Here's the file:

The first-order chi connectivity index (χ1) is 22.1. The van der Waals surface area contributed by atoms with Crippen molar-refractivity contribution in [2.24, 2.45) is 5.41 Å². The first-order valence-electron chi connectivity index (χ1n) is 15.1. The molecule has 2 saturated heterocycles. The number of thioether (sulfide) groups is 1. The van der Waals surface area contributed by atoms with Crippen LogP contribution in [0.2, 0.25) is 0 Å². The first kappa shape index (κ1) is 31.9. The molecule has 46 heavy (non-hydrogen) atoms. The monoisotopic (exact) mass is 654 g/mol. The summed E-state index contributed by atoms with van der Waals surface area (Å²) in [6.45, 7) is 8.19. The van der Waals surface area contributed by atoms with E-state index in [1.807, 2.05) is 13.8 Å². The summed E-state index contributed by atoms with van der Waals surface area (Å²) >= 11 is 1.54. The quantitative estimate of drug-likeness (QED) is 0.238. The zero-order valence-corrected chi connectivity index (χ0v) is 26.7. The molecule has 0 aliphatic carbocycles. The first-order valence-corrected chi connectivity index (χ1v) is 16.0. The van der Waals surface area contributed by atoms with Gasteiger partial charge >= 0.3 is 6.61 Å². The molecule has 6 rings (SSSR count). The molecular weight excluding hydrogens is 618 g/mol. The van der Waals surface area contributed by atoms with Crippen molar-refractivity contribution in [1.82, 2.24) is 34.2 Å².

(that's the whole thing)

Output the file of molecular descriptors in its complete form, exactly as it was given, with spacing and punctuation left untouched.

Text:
The first-order chi connectivity index (χ1) is 22.1. The van der Waals surface area contributed by atoms with Crippen molar-refractivity contribution in [2.24, 2.45) is 5.41 Å². The first-order valence-electron chi connectivity index (χ1n) is 15.1. The molecule has 2 saturated heterocycles. The number of thioether (sulfide) groups is 1. The van der Waals surface area contributed by atoms with Crippen LogP contribution in [0.2, 0.25) is 0 Å². The first kappa shape index (κ1) is 31.9. The molecule has 46 heavy (non-hydrogen) atoms. The monoisotopic (exact) mass is 654 g/mol. The summed E-state index contributed by atoms with van der Waals surface area (Å²) in [6.45, 7) is 8.19. The van der Waals surface area contributed by atoms with E-state index in [1.807, 2.05) is 13.8 Å². The summed E-state index contributed by atoms with van der Waals surface area (Å²) >= 11 is 1.54. The quantitative estimate of drug-likeness (QED) is 0.238. The zero-order valence-corrected chi connectivity index (χ0v) is 26.7. The molecule has 0 aliphatic carbocycles. The first-order valence-corrected chi connectivity index (χ1v) is 16.0. The van der Waals surface area contributed by atoms with Gasteiger partial charge >= 0.3 is 6.61 Å². The molecule has 6 rings (SSSR count). The molecular weight excluding hydrogens is 618 g/mol. The van der Waals surface area contributed by atoms with Crippen molar-refractivity contribution in [1.82, 2.24) is 34.2 Å².